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Massachusetts Court Affirms Murder Conviction:  The Supreme Judicial Court of Massachusetts today affirmed the conviction of Christopher McCowen, rejecting his claim that the jury's decision was tainted by racial bias.  McCowen, an African America trash collector, raped and fatally stabbed Christa Worthington, a white female, in 2002.  Worthington's two-year-old daughter was found unharmed clinging to her mother's body.  He claimed on appeal that several jurors made racially charged statements during deliberations, but the court found no violation of his right to due process.  Justice Roderick Ireland, who was recently appointed the court's first black chief justice, joined the court's opinion.  Denise Lavoie of the San Francisco Chronicle has more on the story here.

"A Want-to-be Vampire" Burns "V" on Teen's Forehead:
  Police in Alabama say 20-year-old Evan Francis Brown, a follower of Satanism, believes he's a vampire and is accused of burning a "V" into the forehead of another teenager.  After tricking a 17-year-old into thinking they were playing a game, Brown allegedly tied the teen up and used a heated fork or spoon to brand a "V" into his forehead.    Police also discovered cigarette burns on the teen's face and arms and further signs of beatings.  Brown is charged with second degree assault.  The San Francisco Chronicle has the story here.

Man Given Life With Possibility of Parole for Stomping Woman to Death:  Michael Kiefer of the Arizona Republic reports on the sentencing of Jose Preciliano Quintero, 18, for the stomping death of Helen Coulter, 39, in 2008.  Quintero, a gang member since the age of 14, approached Coulter and requested sexual acts from her.  When she allegedly responded with a racial epithet, Quintero dragged Coulter to a vacant lot, stripped her and stomped on her throat and face for 30-45 minutes.  Coulter's face was deformed beyond recognition.  Quintero confessed to the killing after bloody prints from his sneakers were found on Coulter's face.  Quintero was sentenced yesterday to life in prison with a possibility of parole after 25 years, plus an additional 23 and a half years for kidnapping and sexual abuse to be served thereafter.  The prosecutor elected not to seek a sentence of life without parole, in light of the pending litigation of such sentences for juveniles.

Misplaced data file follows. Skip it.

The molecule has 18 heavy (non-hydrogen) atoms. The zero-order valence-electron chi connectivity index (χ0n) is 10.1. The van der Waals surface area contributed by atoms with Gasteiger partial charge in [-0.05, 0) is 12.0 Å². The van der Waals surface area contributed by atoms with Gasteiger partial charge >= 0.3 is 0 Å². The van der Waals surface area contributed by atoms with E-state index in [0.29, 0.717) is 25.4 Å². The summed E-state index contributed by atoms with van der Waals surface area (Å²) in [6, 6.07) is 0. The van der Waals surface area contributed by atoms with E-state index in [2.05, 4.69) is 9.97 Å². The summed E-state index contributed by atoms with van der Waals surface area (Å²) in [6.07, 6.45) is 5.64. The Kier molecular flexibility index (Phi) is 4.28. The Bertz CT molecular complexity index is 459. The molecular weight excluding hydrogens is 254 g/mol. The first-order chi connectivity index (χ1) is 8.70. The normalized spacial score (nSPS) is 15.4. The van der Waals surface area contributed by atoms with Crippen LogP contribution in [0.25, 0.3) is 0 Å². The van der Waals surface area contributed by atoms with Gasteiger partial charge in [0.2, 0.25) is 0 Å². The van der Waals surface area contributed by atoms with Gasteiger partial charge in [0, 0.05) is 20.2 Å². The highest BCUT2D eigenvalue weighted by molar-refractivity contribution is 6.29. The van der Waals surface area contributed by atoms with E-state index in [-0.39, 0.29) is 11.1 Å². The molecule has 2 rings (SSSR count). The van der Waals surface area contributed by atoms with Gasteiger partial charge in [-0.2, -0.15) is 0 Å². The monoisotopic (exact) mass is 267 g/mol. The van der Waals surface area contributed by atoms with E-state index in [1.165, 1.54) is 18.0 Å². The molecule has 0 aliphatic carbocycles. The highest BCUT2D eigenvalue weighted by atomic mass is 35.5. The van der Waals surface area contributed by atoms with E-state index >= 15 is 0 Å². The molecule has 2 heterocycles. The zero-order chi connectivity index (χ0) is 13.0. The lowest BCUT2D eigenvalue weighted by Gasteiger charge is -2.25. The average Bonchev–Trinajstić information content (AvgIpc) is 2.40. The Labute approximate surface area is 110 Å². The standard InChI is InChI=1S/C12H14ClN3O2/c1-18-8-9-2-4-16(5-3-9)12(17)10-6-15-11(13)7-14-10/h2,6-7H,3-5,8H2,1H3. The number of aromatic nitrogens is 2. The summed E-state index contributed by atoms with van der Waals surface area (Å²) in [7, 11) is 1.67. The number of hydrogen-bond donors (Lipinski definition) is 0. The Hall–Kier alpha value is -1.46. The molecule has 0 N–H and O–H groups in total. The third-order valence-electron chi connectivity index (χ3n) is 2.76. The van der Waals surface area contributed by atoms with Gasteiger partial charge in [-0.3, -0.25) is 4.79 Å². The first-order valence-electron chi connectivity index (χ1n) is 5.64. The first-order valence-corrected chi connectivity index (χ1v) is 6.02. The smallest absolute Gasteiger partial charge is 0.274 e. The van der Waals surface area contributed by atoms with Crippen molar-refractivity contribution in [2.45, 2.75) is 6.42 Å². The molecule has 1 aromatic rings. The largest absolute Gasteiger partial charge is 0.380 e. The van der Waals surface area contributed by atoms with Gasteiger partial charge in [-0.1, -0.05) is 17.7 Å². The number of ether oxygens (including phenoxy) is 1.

Where Will They Honeymoon?:  Emiley Morgan of the Deseret News reports Utah death row inmate Troy Kell was married yesterday.  Kell and his bride were not permitted any physical contact before, during, or after the ceremony, which took place in a small room with a physical barrier between the couple.  Kell was sent to death row for brutally stabbing a fellow inmate in a Utah state prison, where Kell was already serving a sentence of life without parole for shooting a man in the face six times.


I wonder what the evidence of the "alleged" racial slur was. Seems to me that the judge shouldn't have mentioned it as triggering the violence. The alleged racial slur didn't come out of nowhere. This reminds me of a Third Circuit case wherein a death sentence was tossed. It was the robbery of a liquor store, and the store owner, after being shot supposedly made a racial slur. Now of course being shot certainly mitigates any racial slurs uttered in response. The Third Circuit case was pretty egregious, as the only witnesses to the supposedly uttered racial slur were the robbers.

I don't understand why being shot 'mitigates any racial slur uttered in response'. Even if you only mean that we should forgive something said by a victim in the heat of the moment (which I would probably agree with) I doubt that was the issue. Presumably the prosecutor used the fact the victim said it to get the slur into evidence and the appeals court thought this inflamed the jury. If so then I couldn't say more without seeing what was said - what is the case name?